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Volume 19, Number 24 -- June 28, 2010

Azul Readies X64-Based Java Virtual Appliance

Published: June 28, 2010

by Timothy Prickett Morgan

It took Azul Systems three years to design and build its first Java acceleration appliance servers and bring them to market in 2005, and over those five years since, the company had had its ups and downs legally and presumably financially as it tried to get server makers to endorse a custom Java application offload engine that basically took food off their plates.

Now, Azul is ditching the hardware-based appliance approach and going more fluid with an virtual Java acceleration appliance that runs atop a server virtualization hypervisor on an X64 server. (Yes, I know that is many layers of virtualization, which is kind of ironic.) Last week, Azul lifted the veil on its forthcoming Zing Platform, which includes a variant of its homegrown Java Virtual Machine and Just-In-Time compiler that was created for its 24-core and 48-core custom Java processors that has been ported to run on 64-bit X64 chips from Intel and Advanced Micro Devices. The Zing Virtual Machine requires the chips to have the VT-d or AMD-V virtualization electronics that the two chip makers have baked into the designs for the past couple of years, since these features are required to help the Zing JVM do the kind of garbage collection that allows a Java heap (memory space allocated for Java apps) to be expanded from the typical 2 GB to 3 GB to something on the order of 96 GB--and to be scaled up and down dynamically as applications require. (JVM heaps are static on other servers.)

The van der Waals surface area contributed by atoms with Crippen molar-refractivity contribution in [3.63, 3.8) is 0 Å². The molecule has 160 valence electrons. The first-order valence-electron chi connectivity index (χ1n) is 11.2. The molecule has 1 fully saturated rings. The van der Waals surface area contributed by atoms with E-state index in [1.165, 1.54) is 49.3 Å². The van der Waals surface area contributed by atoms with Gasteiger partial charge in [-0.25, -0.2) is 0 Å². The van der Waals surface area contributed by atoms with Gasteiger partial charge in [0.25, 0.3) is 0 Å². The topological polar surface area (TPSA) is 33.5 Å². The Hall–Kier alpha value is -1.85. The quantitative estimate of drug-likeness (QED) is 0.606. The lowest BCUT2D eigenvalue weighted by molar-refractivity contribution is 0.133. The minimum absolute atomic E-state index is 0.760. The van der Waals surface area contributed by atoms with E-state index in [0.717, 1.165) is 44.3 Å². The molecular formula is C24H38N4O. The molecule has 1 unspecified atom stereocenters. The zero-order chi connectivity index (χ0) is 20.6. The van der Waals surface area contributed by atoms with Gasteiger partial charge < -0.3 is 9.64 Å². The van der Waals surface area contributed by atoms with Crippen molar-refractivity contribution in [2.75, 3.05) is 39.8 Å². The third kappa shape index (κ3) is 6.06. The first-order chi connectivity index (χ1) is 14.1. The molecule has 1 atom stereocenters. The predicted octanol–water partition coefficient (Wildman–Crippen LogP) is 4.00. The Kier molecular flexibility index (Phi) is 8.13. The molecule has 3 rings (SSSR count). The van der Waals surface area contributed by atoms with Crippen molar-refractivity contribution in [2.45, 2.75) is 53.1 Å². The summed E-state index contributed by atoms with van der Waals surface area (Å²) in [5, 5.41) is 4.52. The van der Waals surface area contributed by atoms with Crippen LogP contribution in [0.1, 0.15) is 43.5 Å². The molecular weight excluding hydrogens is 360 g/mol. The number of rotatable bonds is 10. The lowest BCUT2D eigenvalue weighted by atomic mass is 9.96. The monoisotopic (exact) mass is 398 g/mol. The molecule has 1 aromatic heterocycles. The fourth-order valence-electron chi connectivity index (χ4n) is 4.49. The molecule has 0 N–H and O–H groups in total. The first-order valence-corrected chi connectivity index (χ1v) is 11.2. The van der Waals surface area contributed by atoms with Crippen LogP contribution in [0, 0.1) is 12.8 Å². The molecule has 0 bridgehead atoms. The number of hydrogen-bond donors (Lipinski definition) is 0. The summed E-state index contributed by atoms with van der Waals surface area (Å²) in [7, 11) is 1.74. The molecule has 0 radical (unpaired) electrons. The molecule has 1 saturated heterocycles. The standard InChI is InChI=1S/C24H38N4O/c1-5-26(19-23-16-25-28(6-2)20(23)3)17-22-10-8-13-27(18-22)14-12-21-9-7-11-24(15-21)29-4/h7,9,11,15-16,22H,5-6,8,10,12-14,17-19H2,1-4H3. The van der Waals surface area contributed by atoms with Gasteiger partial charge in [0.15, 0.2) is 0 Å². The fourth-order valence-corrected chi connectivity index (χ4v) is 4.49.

Azul is not talking performance yet for its Zing Platform, which is expected to ship sometime in the second half of this year. The Zing Platform includes the Zing Virtual Appliance, which allows the JVM to run inside a guest virtual machine partition on a KVM (from Linux distributors Red Hat, Canonical, or Novell) or ESX Server (from VMware. The Zing Virtual Appliance is what acts as a proxy for the JVM running on a production server, which can link back to those servers through normal network links (Gigabit Ethernet, 10 Gigabit Ethernet, or InfiniBand is fine). By going virtual with Azul Java appliances, customers will be able to fire up another one on their compute pools any time they need more Java-crunching power, which will be done using the Zing Resource Controller. The final bit of the Zing stack is called Zing Vision, which is a graphical Java application profiling tool to help administrators see what is going on with their Java applications as they are running in the Zing VMs.

Pricing has not been set for the Zing Platform yet, but Scott Sellers, Azul's chief executive officer and one of its co-founders, told me the intent was to take the Azul product mainstream--something it could not do with its special-built Compute Appliances and their Vega chips--and that meant having a price for the Zing Platform that was in line with what people pay for Web application servers and hypervisors today.

While Power Systems shops will not be able to run the Azul Zing Platform natively on their machines, they will be able to put it on X64 servers in their shops and give it a spin. It will be interesting to see how performance on the Zing VM stacks up against the 32-bit and 64-bit JVMs IBM has for power boxes, and what kind of bang for the buck each offers. It looks like we'll have to wait a few months to find out.


RELATED STORIES

Java Compute Appliances Upgraded by Azul Systems

Azul Systems Upgrades Java Appliances

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Sun Microsystems Sues Azul Systems Right Back

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